Early intervention is the best way forward in autism. When a child is diagnosed on the spectrum, you know that you need to take care of them in a different manner, and understand their special needs. Here are a few things to remember:
- Every autistic child is different. As you grow with the child you learn too. Aakash, 3, may throw a crying fit during a regular haircut..he does not like what happens with the clip-clip of the scissors. Tania, 4, fights any change to her regular meals..say carrots instead of apples can stress her out. As you interact with your child you will gradually understand which are her stress switches, what triggers her off, and how to minimize stress both for your kid and you.
- From speech to development to language to social adjustment, a child may have challenges in several of these areas. Many therapies, educational programmes and modes of play can help children with autism. Try to attend as many sessions as possible with your child. This will help you understand the techniques or care tips to help your special needs child at home.
- Sometimes it’s the attitude of people around that can get very hurtful. You see, not everyone can understand special needs. They may tend to make fun, or say something rude or insensitive in your presence. It’s okay to feel sad about it. Do realize that you are not alone. Just like you, so many families in your city, country and all around the world are raising autistic kids. Get in touch with autism action networks in your city, country or even in some other part of the world. It can feel lonely sometimes, raising a special needs child, no matter how much home support you have. As you read up about autism online, you will come across many forums and support groups where parents like you discuss their experiences.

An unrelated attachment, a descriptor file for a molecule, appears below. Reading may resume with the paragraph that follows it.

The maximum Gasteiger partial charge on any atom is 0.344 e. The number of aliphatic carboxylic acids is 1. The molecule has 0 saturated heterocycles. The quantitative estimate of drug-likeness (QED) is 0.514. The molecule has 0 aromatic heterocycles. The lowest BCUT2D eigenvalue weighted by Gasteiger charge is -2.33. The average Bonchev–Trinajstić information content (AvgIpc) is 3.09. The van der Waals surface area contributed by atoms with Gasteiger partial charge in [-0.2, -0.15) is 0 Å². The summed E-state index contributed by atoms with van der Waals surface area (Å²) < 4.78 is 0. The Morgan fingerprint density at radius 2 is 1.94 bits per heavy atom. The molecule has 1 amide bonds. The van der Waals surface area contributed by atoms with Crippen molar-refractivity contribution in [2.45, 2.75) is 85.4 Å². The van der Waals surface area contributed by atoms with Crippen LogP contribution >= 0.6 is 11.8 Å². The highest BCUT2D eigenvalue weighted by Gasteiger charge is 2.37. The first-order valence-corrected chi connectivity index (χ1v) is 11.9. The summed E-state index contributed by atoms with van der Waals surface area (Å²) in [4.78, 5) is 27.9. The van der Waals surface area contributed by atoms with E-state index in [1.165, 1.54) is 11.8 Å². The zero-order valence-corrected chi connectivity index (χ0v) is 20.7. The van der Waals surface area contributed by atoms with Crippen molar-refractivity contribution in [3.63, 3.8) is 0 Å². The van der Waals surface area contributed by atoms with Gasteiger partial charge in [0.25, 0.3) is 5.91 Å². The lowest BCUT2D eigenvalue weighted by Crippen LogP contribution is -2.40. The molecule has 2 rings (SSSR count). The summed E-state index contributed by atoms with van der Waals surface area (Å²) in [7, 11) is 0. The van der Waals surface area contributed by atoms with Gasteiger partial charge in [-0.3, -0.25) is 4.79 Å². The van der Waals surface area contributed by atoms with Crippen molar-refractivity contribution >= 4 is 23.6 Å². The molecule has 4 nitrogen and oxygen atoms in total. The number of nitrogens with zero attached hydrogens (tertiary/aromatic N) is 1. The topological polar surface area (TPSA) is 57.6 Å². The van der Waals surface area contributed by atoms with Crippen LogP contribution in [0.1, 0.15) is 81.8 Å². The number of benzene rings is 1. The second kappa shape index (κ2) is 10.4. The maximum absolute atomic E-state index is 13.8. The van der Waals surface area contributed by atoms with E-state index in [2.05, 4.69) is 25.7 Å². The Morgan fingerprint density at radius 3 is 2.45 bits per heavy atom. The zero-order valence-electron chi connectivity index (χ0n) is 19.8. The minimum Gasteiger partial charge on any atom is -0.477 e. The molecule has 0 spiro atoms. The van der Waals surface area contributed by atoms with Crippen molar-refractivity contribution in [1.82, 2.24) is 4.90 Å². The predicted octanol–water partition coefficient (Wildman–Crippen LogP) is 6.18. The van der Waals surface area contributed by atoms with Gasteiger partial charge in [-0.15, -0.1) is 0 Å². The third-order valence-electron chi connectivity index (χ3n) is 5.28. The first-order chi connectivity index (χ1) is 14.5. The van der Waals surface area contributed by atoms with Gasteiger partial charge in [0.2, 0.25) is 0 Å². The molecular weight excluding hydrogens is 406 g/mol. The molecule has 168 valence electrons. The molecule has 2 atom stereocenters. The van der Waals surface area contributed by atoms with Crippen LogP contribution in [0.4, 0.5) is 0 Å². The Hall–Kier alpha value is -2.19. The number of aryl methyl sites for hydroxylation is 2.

- As you learn and grow in your parenting, you can also share your experiences with caregivers of other autistic children. Reach out and share about your everyday frustrations and joys. Everyday new ways are being found to help autistic children, scientists too are discovering more about this pervasive condition—so take it one step at a time.